Project description:Traffic flow forecasting is one of the most important use cases related to smart cities. In addition to assisting traffic management authorities, traffic forecasting can help drivers to choose the best path to their destinations. Accurate traffic forecasting is a basic requirement for traffic management. We propose a traffic forecasting approach that utilizes air pollution and atmospheric parameters. Air pollution levels are often associated with traffic intensity, and much work is already available in which air pollution has been predicted using road traffic. However, to the best of our knowledge, an attempt to improve forecasting road traffic using air pollution and atmospheric parameters is not yet available in the literature. In our preliminary experiments, we found out the relation between traffic intensity, air pollution, and atmospheric parameters. Therefore, we believe that addition of air pollutants and atmospheric parameters can improve the traffic forecasting. Our method uses air pollution gases, including C O , N O , N O 2 , N O x , and O 3 . We chose these gases because they are associated with road traffic. Some atmospheric parameters, including pressure, temperature, wind direction, and wind speed have also been considered, as these parameters can play an important role in the dispersion of the above-mentioned gases. Data related to traffic flow, air pollution, and the atmosphere were collected from the open data portal of Madrid, Spain. The long short-term memory (LSTM) recurrent neural network (RNN) was used in this paper to perform traffic forecasting.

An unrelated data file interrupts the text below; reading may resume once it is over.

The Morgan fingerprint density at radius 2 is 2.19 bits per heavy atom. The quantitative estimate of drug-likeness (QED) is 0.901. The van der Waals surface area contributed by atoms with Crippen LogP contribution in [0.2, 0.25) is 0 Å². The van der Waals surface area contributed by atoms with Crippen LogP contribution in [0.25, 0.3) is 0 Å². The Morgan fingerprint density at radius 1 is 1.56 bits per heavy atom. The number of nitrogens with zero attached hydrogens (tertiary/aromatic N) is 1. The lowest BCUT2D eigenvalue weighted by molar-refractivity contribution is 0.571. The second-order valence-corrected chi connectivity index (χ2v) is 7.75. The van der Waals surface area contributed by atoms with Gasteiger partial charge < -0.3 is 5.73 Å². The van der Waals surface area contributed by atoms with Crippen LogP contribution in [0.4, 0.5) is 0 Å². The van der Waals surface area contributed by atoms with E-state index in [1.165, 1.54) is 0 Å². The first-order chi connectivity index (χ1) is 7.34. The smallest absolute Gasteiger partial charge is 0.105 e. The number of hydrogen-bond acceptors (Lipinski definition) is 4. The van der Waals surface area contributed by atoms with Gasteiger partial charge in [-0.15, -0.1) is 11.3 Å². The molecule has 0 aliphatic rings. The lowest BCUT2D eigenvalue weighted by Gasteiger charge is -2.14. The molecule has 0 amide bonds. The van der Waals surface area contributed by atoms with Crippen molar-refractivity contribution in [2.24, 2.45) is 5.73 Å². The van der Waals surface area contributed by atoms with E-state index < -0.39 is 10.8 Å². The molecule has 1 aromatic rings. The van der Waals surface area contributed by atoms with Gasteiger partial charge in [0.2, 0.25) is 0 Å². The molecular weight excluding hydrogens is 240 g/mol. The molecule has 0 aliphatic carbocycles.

Project description:The rapid development of the Internet of Things (IoT) has tremendously increased the demands for wind speed sensors in various applications, such as weather forecasting and environmental monitoring. To date, many wind speed sensors are developed based on triboelectric nanogenerators (TENGs). However, the low output current leads to a poor sensing precision, which greatly limits their practical applications. Here, a wind speed sensor is proposed by integrating a wind-driven triboelectrification-induced electroluminescence (TIEL) component with a perovskite-based photodetector (PD) for enlarged electric current output. Compared with mechanoluminescence (ML), TIEL displays significantly higher signal intensity even under gentle breezes. In addition, the emission peak of TIEL matches with the absorption band of perovskite materials. Thus, TIEL materials are promising candidates for generating distinct electrical signals in real-time to facilitate the detection of wind speed. With a comparable detection limit (5 m s-1) to a conventional TENG-based wind speed sensor, the sensitivity of this hybrid sensor is three magnitudes higher at low bias voltages and, the response time is extremely short (<0.3 s). Moreover, it shows a favorable correlation with a commercial sensor. This research provides important progress toward environmentally-friendly light sources and TIEL-related sensor systems.